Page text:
Many Iowa retailers are already offering holiday-themed bargains, ahead of the Black Friday and Small Business Saturday shopping events. They are two weeks away.  Jayne Armstrong, director of the U.S. Small Business Administration’s Iowa District Office, says 97-percent of Iowa’s businesses are small businesses and it’s vital for our economic livelihood to support them all year, not just on November 26th. Armstrong says COVID taught the lesson about how much we rely on the neighborhood mom-and-pop businesses. She notes, there’s an obvious advantage for consumers to “Be Loyal, Buy Local,” instead of shopping online, since when you find and buy an item at a brick-and-mortar store, there’s no worry about it being delayed or lost during the shipping process.



Iowa’s largest manufacturing employer is using this Veterans Day to announce a new partnership targeting those who’ve served. Quad Cities-based Deere & Company is signing an agreement with the U.S. Army Reserve Private Public Partnership Office. Deere says it will help service members and their families access career opportunities as they transition to civilian life. A news release says the agreement enables Deere to provide active-duty soldiers, who are transitioning into the Reserves, meaningful education and skills that will make them top candidates for future potential employment. The new agreement builds upon the Department of Defense’s “SkillBridge” program, which helps to place active-duty military members in civilian jobs during their final six months of military service.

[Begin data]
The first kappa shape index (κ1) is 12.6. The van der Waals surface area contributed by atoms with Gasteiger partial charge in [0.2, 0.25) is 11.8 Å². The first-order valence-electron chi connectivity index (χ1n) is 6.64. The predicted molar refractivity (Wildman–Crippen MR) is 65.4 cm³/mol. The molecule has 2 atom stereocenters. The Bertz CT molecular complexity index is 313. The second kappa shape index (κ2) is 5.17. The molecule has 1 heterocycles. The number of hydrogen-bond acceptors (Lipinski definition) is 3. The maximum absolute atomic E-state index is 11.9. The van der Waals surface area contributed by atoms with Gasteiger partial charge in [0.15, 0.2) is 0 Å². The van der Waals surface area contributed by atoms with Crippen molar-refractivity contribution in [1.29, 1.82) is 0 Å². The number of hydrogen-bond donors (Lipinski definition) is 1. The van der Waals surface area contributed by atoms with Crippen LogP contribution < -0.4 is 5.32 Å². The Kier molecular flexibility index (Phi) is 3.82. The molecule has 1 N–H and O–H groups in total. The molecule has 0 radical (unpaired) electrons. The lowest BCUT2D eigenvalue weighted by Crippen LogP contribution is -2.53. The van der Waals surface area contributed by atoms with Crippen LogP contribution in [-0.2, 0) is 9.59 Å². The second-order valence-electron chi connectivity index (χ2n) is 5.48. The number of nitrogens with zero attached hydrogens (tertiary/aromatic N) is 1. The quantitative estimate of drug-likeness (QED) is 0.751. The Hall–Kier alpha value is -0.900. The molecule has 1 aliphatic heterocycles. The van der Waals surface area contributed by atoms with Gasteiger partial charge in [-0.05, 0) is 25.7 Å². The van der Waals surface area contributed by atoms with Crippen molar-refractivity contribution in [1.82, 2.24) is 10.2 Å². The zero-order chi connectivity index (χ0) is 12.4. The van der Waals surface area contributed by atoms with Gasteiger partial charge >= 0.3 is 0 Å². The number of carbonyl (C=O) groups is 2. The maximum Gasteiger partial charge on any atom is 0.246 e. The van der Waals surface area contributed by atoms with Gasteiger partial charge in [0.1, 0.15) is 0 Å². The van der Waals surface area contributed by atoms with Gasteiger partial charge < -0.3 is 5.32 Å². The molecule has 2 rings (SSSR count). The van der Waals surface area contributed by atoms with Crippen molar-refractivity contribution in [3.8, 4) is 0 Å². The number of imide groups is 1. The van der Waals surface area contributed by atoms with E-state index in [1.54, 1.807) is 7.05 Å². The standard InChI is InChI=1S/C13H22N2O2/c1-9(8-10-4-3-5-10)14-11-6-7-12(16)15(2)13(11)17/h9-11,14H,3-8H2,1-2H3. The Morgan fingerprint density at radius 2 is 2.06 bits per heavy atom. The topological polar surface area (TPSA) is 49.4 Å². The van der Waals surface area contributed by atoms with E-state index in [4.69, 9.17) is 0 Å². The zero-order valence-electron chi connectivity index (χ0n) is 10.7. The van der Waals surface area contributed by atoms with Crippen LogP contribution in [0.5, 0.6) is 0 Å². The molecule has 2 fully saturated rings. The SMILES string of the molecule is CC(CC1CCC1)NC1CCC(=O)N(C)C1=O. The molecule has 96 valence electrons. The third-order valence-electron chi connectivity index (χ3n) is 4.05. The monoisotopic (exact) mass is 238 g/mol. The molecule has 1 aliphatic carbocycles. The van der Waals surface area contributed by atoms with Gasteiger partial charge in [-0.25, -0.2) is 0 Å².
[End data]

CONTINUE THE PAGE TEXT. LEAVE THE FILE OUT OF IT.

All three of Iowa’s state universities will now have nursing programs after the Board of Regents gave the go ahead for the University of Northern Iowa to start one.  U-N-I Provost, Jose Herrera, says there’s no doubt the program will help fill gaps in the health care system. He says many major medical centers and rural hospitals are forced to close entire floors due to the shortage of nurses. The Board of Regents approved the new program during their meeting last week. U-N-I will seek accreditation of the nursing program with the hope of getting it started on the Cedar Falls campus  in the fall of 2024.



The Peoples Law Library of Iowa And the State Law Library of Iowa and University of Iowa Law Library have teamed up with the hope of offering clear information to people involved in a case or just trying to understand a particular issue. U-I Law Library director, Carissa Vogel, says the website is an onramp for non-lawyers looking for quality information. Vogel says. A 2015 national survey of civil dockets found at least one party was self-represented in 76 percent of civil, non-family related cases. Twenty-five years before that — nearly all cases involved attorney on both sides. The Iowa project was funded with 100-thousand dollars from the American Rescue Plan.



Many Iowans will be meeting up next week with family members they haven’t seen in a while, and some of us need to mentally prepare ourselves so we’re not sucked into a squabble that ruins Thanksgiving. University of Iowa professor and psychologist Michele Williams says we just had the mid-term elections last week, but that’s likely something to be avoided, along with discussions about inflation, gas prices and the economy. Even vaccines can still be a touchy subject. Stay patient, she says, and tread carefully on potential hot-button topics.